What is this sin? This is the sin of condemnation, the sin of jealousy, the sin of arrogance, and the greatest of all, the sin of pride. Not only that they did not honour God in their pride, rejecting Jesus everywhere He went, but they also brought calamity to many of their fellow mankind, by condemning them, cursing them, and leading them to the false paths that did not lead to the Lord.

Brothers and sisters in Christ, this session however cannot become a bashing session for the Pharisees and the teachers of the Law. They have had their share of faults, but shall we also look into ourselves? Have we ourselves done things in the same way that those Pharisees had done? It is easy for us to quickly judge others and be prejudiced, all because of our human pride and arrogance, thinking that we are better than others.

We sometimes look at the fault in others without realising our own faults and mistakes. We blame others and condemn them, quick to jump into conclusion, often without taking careful considerations of things before we judge.  That was the exact same thing that the Pharisees had done, disregarding their own sinfulness while calling others sinners.

They may look great, and like us, we may look amazing and wonderful, yes, indeed, in the eyes of men. But do we really look great in the eyes of God? Maybe, or maybe not. It all depends on whether we have done what the Lord asked of us to do, and not ignore those who are in need of our love and help. It does not mean that we must look utterly miserable in the eyes of men, but we cannot seek the glory of men and solely that, to the detriment of our brothers and sisters.

Hence, brethren, shall we reflect on our own lives and actions? We have to devote ourselves to complete and total devotion to God, changing our ways to conform to that of the Lord’s way. Loving one another and committing ourselves to that love is what is needed from us. And in order for us to be able to truly love genuinely without any hidden motives, we have to really cast away our prejudices and love our brethren as they are.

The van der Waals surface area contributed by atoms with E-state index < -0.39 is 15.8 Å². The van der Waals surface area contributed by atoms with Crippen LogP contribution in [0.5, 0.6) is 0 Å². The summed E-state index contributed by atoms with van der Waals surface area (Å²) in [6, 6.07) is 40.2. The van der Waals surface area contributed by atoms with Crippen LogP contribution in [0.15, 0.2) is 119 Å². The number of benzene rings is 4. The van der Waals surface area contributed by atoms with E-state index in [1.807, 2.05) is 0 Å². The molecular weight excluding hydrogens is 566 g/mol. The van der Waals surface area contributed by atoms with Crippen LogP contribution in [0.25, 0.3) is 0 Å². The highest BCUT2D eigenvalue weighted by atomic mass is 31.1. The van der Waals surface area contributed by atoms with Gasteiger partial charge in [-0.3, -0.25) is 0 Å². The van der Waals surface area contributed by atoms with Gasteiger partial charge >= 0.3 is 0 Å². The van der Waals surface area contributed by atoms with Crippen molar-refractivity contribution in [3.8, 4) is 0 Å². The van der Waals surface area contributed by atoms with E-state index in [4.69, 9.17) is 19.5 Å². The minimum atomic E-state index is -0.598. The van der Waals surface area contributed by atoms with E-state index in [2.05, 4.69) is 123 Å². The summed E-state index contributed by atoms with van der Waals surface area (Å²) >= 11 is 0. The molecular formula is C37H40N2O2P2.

May the Lord guide us always in our path, that we will ever walk in His path and not to fall into the temptations of the devil. God be with us all. Amen.

 

Thursday, 13 February 2014 : 5th Week of Ordinary Time (Scripture Reflections)

Liturgical Colour : Green

The faith of the Syro-Phoenician woman is an example to us all, an exemplary faith that we should all have. She was adamant in her faith, and unchanging, she persisted even after refusal and supposed rejection from the Lord for her plea. She persisted and her faith in God, in Jesus was truly genuine. She did not turn left or right in seeking the Lord but straight away push at Him and persisted in her faith, and for that she was rewarded.

Contrast this, brethren, with the faith of king Solomon, the son of David, God’s faithful servant and chosen king over Israel. King Solomon was wise, wealthy, and powerful, blessed by God far beyond every other ruler that had ever existed and will ever exist in this world of ours, and yet his faith was not firm and solid, and in his old age in particular, he gave in to the temptations of the world and did things wicked in the eyes of the Lord.